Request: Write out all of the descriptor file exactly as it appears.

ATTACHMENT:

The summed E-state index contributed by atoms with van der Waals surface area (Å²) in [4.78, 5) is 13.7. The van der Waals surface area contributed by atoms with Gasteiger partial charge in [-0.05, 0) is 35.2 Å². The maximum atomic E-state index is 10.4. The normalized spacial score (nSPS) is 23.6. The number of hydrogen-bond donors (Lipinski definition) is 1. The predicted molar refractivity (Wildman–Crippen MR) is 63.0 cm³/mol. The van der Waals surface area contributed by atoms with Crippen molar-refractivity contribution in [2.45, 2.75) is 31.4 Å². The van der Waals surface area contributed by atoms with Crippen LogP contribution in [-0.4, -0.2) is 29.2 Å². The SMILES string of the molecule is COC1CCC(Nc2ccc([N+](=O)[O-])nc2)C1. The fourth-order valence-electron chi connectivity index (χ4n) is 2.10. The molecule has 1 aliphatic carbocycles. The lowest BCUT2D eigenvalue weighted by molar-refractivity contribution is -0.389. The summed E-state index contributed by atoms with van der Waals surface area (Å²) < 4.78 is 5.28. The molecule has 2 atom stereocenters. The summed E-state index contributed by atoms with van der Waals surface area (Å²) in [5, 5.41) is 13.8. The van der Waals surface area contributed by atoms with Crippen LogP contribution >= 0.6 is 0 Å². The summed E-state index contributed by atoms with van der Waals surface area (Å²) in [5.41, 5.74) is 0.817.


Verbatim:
The summed E-state index contributed by atoms with van der Waals surface area (Å²) in [4.78, 5) is 13.7. The van der Waals surface area contributed by atoms with Gasteiger partial charge in [-0.05, 0) is 35.2 Å². The maximum atomic E-state index is 10.4. The normalized spacial score (nSPS) is 23.6. The number of hydrogen-bond donors (Lipinski definition) is 1. The predicted molar refractivity (Wildman–Crippen MR) is 63.0 cm³/mol. The van der Waals surface area contributed by atoms with Crippen molar-refractivity contribution in [2.45, 2.75) is 31.4 Å². The van der Waals surface area contributed by atoms with Crippen LogP contribution in [-0.4, -0.2) is 29.2 Å². The SMILES string of the molecule is COC1CCC(Nc2ccc([N+](=O)[O-])nc2)C1. The fourth-order valence-electron chi connectivity index (χ4n) is 2.10. The molecule has 1 aliphatic carbocycles. The lowest BCUT2D eigenvalue weighted by molar-refractivity contribution is -0.389. The summed E-state index contributed by atoms with van der Waals surface area (Å²) < 4.78 is 5.28. The molecule has 2 atom stereocenters. The summed E-state index contributed by atoms with van der Waals surface area (Å²) in [5, 5.41) is 13.8. The van der Waals surface area contributed by atoms with Crippen LogP contribution >= 0.6 is 0 Å². The summed E-state index contributed by atoms with van der Waals surface area (Å²) in [5.41, 5.74) is 0.817.